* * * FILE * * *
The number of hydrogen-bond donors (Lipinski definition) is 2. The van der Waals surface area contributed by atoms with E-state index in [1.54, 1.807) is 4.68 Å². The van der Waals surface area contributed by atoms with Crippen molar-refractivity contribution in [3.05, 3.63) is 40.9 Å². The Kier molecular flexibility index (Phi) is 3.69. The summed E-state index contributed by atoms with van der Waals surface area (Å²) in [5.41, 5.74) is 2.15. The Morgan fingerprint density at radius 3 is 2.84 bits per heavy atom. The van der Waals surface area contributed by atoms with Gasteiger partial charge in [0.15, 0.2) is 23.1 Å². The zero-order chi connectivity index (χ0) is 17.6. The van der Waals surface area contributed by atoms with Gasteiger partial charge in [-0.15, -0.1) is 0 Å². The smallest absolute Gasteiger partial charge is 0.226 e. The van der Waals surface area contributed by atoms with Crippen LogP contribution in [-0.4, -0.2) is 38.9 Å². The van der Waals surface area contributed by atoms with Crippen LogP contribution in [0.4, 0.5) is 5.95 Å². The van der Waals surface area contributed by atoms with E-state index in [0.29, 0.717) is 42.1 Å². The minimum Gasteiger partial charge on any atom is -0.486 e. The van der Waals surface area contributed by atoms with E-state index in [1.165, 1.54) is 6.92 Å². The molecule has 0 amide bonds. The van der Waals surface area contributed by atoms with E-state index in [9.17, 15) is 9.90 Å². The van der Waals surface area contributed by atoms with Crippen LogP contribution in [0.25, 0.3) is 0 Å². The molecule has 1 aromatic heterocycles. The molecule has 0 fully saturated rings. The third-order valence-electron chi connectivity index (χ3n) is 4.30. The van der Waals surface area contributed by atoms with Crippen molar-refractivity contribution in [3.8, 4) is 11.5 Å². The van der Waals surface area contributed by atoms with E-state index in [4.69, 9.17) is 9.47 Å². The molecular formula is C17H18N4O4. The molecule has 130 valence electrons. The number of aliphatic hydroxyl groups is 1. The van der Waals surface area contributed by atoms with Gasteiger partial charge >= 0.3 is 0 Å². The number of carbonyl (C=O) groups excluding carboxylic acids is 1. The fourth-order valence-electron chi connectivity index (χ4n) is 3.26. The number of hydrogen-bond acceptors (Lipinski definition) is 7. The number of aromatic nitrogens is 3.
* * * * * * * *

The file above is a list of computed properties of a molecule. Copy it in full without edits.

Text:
The number of hydrogen-bond donors (Lipinski definition) is 2. The van der Waals surface area contributed by atoms with E-state index in [1.54, 1.807) is 4.68 Å². The van der Waals surface area contributed by atoms with Crippen molar-refractivity contribution in [3.05, 3.63) is 40.9 Å². The Kier molecular flexibility index (Phi) is 3.69. The summed E-state index contributed by atoms with van der Waals surface area (Å²) in [5.41, 5.74) is 2.15. The Morgan fingerprint density at radius 3 is 2.84 bits per heavy atom. The van der Waals surface area contributed by atoms with Gasteiger partial charge in [0.15, 0.2) is 23.1 Å². The zero-order chi connectivity index (χ0) is 17.6. The van der Waals surface area contributed by atoms with Gasteiger partial charge in [-0.15, -0.1) is 0 Å². The smallest absolute Gasteiger partial charge is 0.226 e. The van der Waals surface area contributed by atoms with Crippen LogP contribution in [-0.4, -0.2) is 38.9 Å². The van der Waals surface area contributed by atoms with Crippen LogP contribution in [0.4, 0.5) is 5.95 Å². The van der Waals surface area contributed by atoms with E-state index in [0.29, 0.717) is 42.1 Å². The minimum Gasteiger partial charge on any atom is -0.486 e. The van der Waals surface area contributed by atoms with E-state index in [1.165, 1.54) is 6.92 Å². The molecule has 0 amide bonds. The van der Waals surface area contributed by atoms with E-state index in [9.17, 15) is 9.90 Å². The van der Waals surface area contributed by atoms with Crippen LogP contribution in [0.25, 0.3) is 0 Å². The molecule has 1 aromatic heterocycles. The molecule has 0 fully saturated rings. The third-order valence-electron chi connectivity index (χ3n) is 4.30. The van der Waals surface area contributed by atoms with Crippen molar-refractivity contribution in [3.8, 4) is 11.5 Å². The van der Waals surface area contributed by atoms with E-state index in [4.69, 9.17) is 9.47 Å². The molecular formula is C17H18N4O4. The molecule has 130 valence electrons. The number of aliphatic hydroxyl groups is 1. The van der Waals surface area contributed by atoms with Gasteiger partial charge >= 0.3 is 0 Å². The number of carbonyl (C=O) groups excluding carboxylic acids is 1. The fourth-order valence-electron chi connectivity index (χ4n) is 3.26. The number of hydrogen-bond acceptors (Lipinski definition) is 7. The number of aromatic nitrogens is 3.